Heading out of Escalante I continued north on 12 which is a beautiful road. Smooth, clean, twisty, Scenic. Best of all it has regular straight spots with passing zones so you won't be stuck behind an RV for the whole route. Highly recommend this road. Probably my 2nd favorite road of the trip. Turning east again 24 starts off in more of the same green canyon land but then opens up into what I think of as the stereotypical utah desert-ish canyon. Not much out here and the scenery gets pretty boring by the time you get to Hanksville.

HWY 12 North of Excalante
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Roads: 95 - 276
South from Hanksville to Bullfrog this is a lot of nothing. Road surfaces are really nice, wide open spaces, rolling desert canyons. I followed a group of guys from Phoenix on slingshots for most of this section. I was tempted to go a lot faster than I did, but it is a long way between gas stations out here an I knew my range was < 100 miles at high speed.
I faced another choice here - my original trip called for me to go south to Halls Crossing and then ride the ferry north into Bullfrog and then take Burr Trail road back to Escalante. Burr Trail is a trail - I love riding this kind of stuff, gravel back roads through scenic country, but I knew it wouldn't be fast and I had no radiator Fan. I was also behind schedule in the day because of starting off in cedar city, and stopping to get the tire replaced. In addition to this my Dad driving out from Michigan was going to be in Kayenta AZ the following day - I could meet up early if I adjusted my plans. All together I decided to skip Burr Trail and ride the Ferry south across lake Powell instead of north.

Lake Powell Ferry at Bullfrog
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After riding the Ferry into Halls Crossing the ride on 276 & 95 east is mostly high desert, pinyon and juniper forest. The road is smooth and there are some nice sections of curves just west of HWY 191. All along this ride I was looking for possible camping spots. I rode all the way to the junction of 95 & 191 in search of gas. The gas station here is the most run down, falling apart gas station you've ever seen. After filling up I doubled back to a little valley that had some cottonwood trees growing along a dry river wash. I setup camp high on the bank there and spent the night. For anyone who hasn't done any back-country dispersed camping in a tent in an unfamiliar area it is an experience you should try at least once. It was quiet, lonely, exciting, and awesome.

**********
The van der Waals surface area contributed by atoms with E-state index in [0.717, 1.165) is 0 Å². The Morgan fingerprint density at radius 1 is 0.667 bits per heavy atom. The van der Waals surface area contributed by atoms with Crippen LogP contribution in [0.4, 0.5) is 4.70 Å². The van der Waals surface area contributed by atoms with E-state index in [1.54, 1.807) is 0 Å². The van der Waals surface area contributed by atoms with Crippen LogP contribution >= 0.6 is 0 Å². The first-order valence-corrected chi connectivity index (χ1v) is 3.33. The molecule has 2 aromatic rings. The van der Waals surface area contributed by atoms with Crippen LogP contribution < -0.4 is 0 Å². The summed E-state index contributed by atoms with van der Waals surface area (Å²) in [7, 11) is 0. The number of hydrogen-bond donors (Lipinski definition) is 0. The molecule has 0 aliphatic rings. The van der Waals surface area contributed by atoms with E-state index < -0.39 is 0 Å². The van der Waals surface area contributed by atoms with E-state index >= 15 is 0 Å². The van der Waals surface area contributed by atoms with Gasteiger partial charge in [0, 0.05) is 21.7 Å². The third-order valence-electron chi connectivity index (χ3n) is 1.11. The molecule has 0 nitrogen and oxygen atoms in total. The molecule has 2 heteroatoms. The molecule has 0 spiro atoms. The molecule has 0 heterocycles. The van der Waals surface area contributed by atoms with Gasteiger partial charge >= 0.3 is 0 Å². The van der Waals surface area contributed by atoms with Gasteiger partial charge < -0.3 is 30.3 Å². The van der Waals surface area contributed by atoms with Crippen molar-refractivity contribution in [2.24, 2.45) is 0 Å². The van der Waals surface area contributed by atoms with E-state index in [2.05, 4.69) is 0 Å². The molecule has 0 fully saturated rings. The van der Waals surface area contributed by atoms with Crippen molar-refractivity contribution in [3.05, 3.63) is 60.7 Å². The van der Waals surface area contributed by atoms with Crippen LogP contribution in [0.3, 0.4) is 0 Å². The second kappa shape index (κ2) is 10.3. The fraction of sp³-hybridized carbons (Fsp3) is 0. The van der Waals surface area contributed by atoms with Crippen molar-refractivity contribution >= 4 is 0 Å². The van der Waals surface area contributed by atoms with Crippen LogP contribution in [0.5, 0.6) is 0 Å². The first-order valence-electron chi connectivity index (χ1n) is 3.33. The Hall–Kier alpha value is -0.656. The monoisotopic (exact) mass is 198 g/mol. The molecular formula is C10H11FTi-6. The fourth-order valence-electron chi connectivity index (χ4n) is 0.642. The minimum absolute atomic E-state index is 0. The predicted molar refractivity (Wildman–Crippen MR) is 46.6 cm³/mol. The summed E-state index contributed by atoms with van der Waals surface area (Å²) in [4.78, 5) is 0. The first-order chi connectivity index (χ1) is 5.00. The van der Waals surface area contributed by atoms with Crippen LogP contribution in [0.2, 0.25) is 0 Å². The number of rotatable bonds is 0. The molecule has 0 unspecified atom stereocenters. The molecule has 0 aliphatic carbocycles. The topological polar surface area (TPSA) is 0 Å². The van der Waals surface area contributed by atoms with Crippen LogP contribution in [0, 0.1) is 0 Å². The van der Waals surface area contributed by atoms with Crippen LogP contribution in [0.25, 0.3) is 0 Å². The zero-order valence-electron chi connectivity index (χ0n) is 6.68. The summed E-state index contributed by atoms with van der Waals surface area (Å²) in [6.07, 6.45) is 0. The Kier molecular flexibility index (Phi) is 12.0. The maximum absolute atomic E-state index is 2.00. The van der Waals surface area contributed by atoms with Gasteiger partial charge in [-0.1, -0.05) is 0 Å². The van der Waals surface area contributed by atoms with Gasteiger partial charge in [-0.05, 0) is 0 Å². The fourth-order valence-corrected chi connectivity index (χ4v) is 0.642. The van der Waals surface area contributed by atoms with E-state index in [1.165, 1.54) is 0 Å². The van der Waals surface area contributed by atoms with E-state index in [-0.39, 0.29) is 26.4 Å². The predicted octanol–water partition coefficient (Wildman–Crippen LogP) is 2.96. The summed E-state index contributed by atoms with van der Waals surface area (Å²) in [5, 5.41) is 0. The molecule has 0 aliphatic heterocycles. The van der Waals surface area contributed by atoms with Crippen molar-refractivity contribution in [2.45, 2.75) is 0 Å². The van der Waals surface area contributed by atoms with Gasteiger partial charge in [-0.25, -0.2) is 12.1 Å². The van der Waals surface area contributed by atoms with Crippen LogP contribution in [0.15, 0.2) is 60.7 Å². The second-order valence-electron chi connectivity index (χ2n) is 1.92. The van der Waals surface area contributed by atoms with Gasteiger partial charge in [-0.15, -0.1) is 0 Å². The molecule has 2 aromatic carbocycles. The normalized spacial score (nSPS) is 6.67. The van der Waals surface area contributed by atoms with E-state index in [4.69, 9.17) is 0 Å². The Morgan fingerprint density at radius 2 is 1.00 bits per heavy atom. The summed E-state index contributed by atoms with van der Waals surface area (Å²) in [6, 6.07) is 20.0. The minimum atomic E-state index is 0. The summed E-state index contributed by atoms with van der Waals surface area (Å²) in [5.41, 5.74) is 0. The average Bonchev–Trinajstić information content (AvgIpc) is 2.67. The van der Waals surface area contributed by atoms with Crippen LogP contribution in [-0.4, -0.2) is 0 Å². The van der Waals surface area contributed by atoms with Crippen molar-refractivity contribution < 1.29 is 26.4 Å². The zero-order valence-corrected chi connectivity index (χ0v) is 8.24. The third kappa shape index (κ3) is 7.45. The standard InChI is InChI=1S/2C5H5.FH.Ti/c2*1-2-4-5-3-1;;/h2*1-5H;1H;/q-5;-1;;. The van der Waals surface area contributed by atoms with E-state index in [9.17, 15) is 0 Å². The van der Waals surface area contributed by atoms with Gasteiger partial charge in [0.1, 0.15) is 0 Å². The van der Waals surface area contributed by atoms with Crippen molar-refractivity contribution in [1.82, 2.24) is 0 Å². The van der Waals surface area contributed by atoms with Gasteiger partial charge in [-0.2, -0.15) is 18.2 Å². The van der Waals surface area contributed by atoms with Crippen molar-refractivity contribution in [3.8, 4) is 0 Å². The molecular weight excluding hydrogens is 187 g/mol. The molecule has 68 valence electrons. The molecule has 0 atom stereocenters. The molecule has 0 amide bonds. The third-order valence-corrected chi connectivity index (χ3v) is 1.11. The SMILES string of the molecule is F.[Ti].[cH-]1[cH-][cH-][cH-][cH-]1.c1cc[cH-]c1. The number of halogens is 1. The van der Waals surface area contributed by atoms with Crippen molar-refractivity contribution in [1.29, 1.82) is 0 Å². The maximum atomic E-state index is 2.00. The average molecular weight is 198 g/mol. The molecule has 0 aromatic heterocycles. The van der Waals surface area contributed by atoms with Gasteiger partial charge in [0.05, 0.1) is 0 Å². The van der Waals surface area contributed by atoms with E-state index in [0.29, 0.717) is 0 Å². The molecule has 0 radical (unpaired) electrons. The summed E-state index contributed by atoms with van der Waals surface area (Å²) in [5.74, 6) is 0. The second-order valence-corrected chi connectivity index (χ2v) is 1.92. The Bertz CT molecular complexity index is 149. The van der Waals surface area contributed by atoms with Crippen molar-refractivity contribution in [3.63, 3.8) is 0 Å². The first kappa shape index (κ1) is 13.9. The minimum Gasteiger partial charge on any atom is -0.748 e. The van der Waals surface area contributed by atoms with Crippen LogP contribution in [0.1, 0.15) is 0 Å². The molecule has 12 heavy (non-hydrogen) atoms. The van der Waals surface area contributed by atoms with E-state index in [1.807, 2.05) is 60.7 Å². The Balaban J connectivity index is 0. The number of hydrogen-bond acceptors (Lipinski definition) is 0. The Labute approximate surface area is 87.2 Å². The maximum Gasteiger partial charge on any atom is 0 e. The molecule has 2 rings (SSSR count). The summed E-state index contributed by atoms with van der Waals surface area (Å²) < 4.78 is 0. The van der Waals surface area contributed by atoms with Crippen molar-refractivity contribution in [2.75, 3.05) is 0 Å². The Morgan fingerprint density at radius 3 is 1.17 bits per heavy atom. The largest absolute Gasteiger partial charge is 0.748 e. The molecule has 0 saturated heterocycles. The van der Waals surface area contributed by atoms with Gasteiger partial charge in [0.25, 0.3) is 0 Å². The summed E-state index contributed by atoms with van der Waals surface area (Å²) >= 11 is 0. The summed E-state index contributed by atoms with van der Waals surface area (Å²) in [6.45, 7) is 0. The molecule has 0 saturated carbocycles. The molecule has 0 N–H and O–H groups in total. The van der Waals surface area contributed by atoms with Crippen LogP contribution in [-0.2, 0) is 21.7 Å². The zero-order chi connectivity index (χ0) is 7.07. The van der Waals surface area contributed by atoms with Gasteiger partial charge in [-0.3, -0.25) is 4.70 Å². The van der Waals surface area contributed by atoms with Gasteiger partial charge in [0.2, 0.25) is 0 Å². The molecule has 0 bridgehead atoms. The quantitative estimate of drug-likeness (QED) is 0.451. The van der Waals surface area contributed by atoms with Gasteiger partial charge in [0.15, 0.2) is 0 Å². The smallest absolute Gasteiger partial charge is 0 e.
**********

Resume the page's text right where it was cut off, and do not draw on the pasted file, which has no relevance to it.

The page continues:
HWY 95 - Juniper & Pinion as far as the eye can see.
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Camp, my hammock in the foreground looking east, the bike is just the right of the drain culvert.
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Camp looking west from the bike.
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Overall it was a good day, but I went to sleep disappointed that I hadn't taken Burr Trail, even though I knew it was the right choice. I was also regretting the fact that I hadn't been able to visit Natural Bridges National Monument as planned. I decided to skip the national monument because I wanted time to setup camp before dark, and it would have added at least 30 minutes in the wrong direction when I reached the junction.
 

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Discussion Starter #4 (Edited)
Day 3
Actual path traveled
5hrs - 284 - 57MPH average

I got an early start on day 3. I woke up at about 5:30AM and decided I was too cold to go back to sleep. Anyone who has ever tried camping in a hammock will understand, With the air able to flow beneath you, and the fact that your body weight compresses your sleeping bag which basically cancels most of its insulation value can make a cool night into a 'very cold' night instead. I was prepared for this, but it was so hot when I fell asleep that I couldn't stand the extra warmth, and given that it was nearly morning when I woke up cold I decided it wasn't worth it trying to go back to sleep. Thermometer on the bike said 38(F) when I checked it so it was pretty cold. I was basically improvising today, with no real plan, other than to try and meet up with my Dad somewhere along the route. My path ended up being mostly south south-west including: Natural Bridges National Monument, Mexican Hat, Kayenta, Tuba City, Cameron, Flagstaff, and ending in Mountainaire.

Roads: 95 - 275
See the last part of Day 2, same roads. Lots of juniper & pinon pine. I was getting an early start so I decided to double back to Natural Bridges National monument, which I really wanted to see. The road through the park is nice, with overlooks into the valley containing the natural bridges. I spent an hour and hiked down and back to the first bridge. I had the park all to myself at this early time, didn't see anyone else except for a park service employee cleaning the visitor center on my way in.

Sunrise on my way to Natural Bridges
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A Natural Bridge
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Roads: 261